The Los Angeles Angels will host the Houston Astros Sunday afternoon in Anaheim, Calif., but if they get to the ninth inning with a lead, don’t expect their closer to light up the radar gun.
The Angels traded away Raisel Iglesias, a more prototypical closer, at the trading deadline on Aug. 2, leaving the ninth-inning duties to whomever interim manager Phil Nevin might find willing and able on a particular night.
Right-hander Jimmy Herget, who missed part of June and all of July with a shoulder impingement, has emerged as Nevin’s go-to guy to finish off games even though he’s more likely to throw a pitch that hits 74 mph on the radar gun than 94.
Herget’s unusual style — different arm slots, odd delivery motion, drastic changes in velocity on a 6-foot-3, 170-pound frame — has been effective in a closer’s role. He has five saves in six opportunities this season, but is 4-for-4 since rejoining the roster in early August.
That includes saves in three of the Angels’ last four wins, two of which came against the New York Yankees.
“It’s a good opportunity,” Herget said. “I saved a lot of games in the minor leagues, but it doesn’t compare to the big league saves, especially against the crowd that we had the other night (against the Yankees).
“(Nevin) has never come up to me and said that I’m the closer or anything like that. I’m just continuing to go out there and whenever the phone rings for my name, I’m going to pitch.”
Even though Herget is not overpowering, he manages to get his share of strikeouts — he has 53 in 54 2/3 innings. He had one strikeout in 1 1/3 scoreless innings Saturday in the Angels’ 2-1 win in 12 innings.
“He’s a very cerebral guy, and he has a really good idea of how to attack hitters,” Angels pitching coach Matt Wise said. “He understands his stuff as well as anybody on the team. And he’s a unique guy. It’s different arm angles. It’s kind of funky. You kind of know what you’re going to get in Jimmy, and there’s a lot of trust in that.”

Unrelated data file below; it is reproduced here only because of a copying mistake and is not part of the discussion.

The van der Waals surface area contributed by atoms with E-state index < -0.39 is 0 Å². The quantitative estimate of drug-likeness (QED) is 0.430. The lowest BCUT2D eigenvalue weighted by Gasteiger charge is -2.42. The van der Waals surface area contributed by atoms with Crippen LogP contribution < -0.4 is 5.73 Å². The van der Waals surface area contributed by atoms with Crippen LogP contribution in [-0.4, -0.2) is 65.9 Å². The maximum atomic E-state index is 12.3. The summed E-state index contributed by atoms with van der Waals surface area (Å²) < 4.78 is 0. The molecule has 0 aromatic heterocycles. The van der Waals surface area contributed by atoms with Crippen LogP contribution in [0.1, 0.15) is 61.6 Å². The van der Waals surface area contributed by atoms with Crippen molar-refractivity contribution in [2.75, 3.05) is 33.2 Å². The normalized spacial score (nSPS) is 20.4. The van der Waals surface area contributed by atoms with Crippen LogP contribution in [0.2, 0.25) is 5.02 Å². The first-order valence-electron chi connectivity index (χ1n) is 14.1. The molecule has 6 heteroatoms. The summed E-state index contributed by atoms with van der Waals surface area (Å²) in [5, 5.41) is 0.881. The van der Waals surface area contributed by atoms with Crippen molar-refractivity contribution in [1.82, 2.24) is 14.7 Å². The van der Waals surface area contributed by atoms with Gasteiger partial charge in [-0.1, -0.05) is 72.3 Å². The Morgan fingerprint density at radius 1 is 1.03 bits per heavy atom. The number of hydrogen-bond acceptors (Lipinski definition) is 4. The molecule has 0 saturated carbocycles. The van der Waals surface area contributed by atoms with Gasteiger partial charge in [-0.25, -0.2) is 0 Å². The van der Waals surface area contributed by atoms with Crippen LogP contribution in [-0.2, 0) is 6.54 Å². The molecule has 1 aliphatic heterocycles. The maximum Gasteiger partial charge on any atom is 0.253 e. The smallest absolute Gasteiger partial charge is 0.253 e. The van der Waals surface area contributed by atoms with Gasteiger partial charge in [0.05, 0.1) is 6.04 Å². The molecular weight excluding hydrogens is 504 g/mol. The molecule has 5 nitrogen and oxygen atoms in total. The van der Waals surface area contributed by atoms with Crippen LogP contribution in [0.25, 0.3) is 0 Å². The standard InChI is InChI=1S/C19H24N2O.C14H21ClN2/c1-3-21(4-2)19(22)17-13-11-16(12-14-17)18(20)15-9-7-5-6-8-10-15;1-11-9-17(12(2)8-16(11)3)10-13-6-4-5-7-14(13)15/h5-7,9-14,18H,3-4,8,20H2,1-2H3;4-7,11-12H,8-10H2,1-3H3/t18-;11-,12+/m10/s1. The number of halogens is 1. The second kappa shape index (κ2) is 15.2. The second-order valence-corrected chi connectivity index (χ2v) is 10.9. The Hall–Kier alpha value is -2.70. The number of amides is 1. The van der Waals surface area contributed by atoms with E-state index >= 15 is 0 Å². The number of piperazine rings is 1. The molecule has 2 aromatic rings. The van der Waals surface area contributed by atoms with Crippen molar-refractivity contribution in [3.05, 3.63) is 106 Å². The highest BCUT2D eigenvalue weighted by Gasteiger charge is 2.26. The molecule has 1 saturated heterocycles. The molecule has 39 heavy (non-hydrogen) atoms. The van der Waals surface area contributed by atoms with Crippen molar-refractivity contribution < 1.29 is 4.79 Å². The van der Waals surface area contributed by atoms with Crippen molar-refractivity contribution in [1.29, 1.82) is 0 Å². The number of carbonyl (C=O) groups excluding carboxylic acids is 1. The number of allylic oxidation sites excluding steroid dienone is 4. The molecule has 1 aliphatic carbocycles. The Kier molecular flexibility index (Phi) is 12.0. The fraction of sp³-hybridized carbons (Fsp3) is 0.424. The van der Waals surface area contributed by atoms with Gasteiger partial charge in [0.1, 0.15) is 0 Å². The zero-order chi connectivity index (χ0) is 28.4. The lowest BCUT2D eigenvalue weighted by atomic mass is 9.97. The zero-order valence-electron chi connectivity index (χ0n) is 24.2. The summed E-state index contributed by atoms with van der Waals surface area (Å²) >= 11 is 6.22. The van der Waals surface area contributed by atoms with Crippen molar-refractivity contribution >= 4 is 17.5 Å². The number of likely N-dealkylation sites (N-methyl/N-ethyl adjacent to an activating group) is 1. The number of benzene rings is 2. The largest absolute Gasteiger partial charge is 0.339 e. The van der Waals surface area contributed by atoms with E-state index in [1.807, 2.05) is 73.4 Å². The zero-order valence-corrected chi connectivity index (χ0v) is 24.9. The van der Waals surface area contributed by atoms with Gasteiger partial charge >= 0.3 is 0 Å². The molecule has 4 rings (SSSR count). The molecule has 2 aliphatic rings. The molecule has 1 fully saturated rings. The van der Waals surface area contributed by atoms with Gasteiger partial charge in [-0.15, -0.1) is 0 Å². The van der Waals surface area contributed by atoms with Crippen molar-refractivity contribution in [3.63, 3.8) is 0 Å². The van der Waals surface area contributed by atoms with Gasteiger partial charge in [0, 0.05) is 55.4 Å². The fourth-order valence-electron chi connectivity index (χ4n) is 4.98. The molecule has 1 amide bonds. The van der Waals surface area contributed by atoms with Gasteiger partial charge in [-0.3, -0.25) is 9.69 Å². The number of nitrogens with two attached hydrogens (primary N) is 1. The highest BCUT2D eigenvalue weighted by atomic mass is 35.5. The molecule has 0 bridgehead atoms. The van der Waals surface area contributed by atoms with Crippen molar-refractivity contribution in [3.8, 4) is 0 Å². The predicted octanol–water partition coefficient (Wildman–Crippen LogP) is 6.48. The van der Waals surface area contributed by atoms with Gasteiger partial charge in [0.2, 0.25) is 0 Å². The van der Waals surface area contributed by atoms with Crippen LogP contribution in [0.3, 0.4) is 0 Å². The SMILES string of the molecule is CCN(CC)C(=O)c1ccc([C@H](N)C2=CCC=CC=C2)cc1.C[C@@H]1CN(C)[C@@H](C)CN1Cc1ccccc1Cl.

Left-hander Tucker Davidson, who joined the Angels in the trade that sent Iglesias to the Braves, will be on the mound for Los Angeles Sunday. He’s 2-4 with a 5.77 ERA overall this season, including 1-2 with a 5.21 ERA in four starts with the Angels.
Right-hander Jose Urquidy (12-5, 3.69) will make his 25th start of the season for Houston. Coming off a loss to Baltimore his last time out Aug. 27, when he gave up three runs in five innings, Urquidy is 4-0 with a 3.60 ERA in eight career games (seven starts) against the Angels. That includes two victories in two starts with a 1.64 ERA this season.
Urquidy is not a strikeout pitcher, but that’s not a bad thing. One of his best starts of the season came on July 8 when he pitched a career-best eight innings in a win against the Oakland Athletics and struck out only two.
“Sometimes soft contact is the way to go,” Astros manager Dusty Baker said. “The more strikeouts you get, the more pitches you’ve got to throw.”